top of page



What are the potential benefits of therapy?


Psychotherapy has been shown to have benefits for people who undertake it, often leading to a significant reduction of feelings of distress, better relationships or the resolution of specific problems. As with most things in life, there are no guarantees about what will happen.

What are the potential risks of therapy?

Sometimes psychotherapy involves recalling and talking about unpleasant events in your life. Because of this, the risks of psychotherapy may include experiencing uncomfortable levels of feelings like sadness, guilt, anxiety, anger, frustration, disappointment, loneliness and helplessness.


I think I want to give therapy a try.  What’s next?


If you feel I could be a good fit for you, reach out to me either by phone 516-712-4919 or email  I will almost always get back to you within a day or two during normal business hours to answer any questions you have or to set up an appointment.  I will want to know a bit about why you want to come to therapy, but I will not press you to talk about anything you aren’t yet ready to.  I know that most people need to get to know and trust a therapist before they feel comfortable really opening up.


How long are sessions and how much do they cost?


Sessions are 45 minutes long and cost $175.  I feel that it is important for  private psychotherapy to be affordable and accessible  so I offer a reduced fee in some circumstances and am open to a conversation about your particular financial situation.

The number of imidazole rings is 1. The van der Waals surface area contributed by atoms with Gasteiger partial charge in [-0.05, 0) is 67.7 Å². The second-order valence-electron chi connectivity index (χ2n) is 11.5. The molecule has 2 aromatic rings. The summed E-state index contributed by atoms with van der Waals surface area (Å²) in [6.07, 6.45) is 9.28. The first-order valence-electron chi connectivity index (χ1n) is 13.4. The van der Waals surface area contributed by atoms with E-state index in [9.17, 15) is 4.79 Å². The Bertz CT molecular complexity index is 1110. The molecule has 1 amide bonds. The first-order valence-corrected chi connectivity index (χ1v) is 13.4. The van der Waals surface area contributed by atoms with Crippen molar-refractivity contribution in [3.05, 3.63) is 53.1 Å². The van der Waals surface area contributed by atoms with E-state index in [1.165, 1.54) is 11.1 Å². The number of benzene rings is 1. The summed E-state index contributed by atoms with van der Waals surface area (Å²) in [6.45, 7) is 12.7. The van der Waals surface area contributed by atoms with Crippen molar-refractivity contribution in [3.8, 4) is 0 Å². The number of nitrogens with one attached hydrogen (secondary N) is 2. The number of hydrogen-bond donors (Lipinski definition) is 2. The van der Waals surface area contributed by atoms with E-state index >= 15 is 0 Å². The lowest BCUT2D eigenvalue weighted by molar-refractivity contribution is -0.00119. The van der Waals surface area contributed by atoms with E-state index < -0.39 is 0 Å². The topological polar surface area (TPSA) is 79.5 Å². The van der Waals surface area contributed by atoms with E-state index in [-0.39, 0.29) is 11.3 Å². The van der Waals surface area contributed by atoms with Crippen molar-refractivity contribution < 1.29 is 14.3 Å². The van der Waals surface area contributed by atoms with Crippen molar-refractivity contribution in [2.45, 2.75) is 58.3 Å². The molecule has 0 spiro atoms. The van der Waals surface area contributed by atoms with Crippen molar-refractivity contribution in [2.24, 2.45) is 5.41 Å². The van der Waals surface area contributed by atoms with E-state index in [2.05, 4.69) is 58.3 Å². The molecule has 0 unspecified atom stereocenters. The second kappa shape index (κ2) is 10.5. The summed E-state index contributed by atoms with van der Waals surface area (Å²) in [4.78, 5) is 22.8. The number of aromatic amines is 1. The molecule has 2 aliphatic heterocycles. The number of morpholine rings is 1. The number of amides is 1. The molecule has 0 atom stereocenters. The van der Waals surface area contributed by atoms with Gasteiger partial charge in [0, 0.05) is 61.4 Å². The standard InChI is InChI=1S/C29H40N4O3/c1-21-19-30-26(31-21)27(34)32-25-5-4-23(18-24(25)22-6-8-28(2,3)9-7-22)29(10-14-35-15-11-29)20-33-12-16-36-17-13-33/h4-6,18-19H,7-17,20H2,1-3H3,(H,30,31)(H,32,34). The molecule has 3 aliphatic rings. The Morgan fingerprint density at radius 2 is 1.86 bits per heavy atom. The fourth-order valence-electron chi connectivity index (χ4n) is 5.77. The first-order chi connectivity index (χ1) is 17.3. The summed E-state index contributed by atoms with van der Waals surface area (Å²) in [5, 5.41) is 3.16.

Payment is at the time of service either by cash or check made out to Elizabeth B. Sullivan LCSW PLLC.


For those who are willing to make a commitment to multiple times per week therapy, I offer an extremely reduced rate. Please contact me to discuss.


I do not take insurance at this time, but I am able to provide you with a monthly “paid in full” invoice that contains all the information you need to submit to your insurance company for possible out of network reimbursement. Insurance plans vary widely in how much they will reimburse, it is up to you to negotiate with your provider.


Except in cases of emergency, I ask that you pay for the session if you cancel with less than 24 hours notice.


How often should I come to therapy and how long will therapy take?


Psychotherapy works best when you attend weekly. When clients come less often, I find that a greater part of the session is spent “catching up” and we spend less time investigating the challenges that brought the client to therapy to begin with. Usually, as our work winds down, I will suggest you slowly start to come more infrequently until we officially end treatment. 


It is difficult to say just how long therapy will last as every client's situation is so unique.  At some point in the first few sessions, we will have a conversation about how long you see yourself in therapy and what I realistically think can be accomplished in that time. 

Is what I tell you confidential?


I take confidentiality very seriously and, in general, the law protects the confidentiality of our sessions.  Some exceptions to this are:     -suspected child abuse

                  -suspected elder abuse

                  -suspected dependent adult abuse

                  -intent or plan to harm another person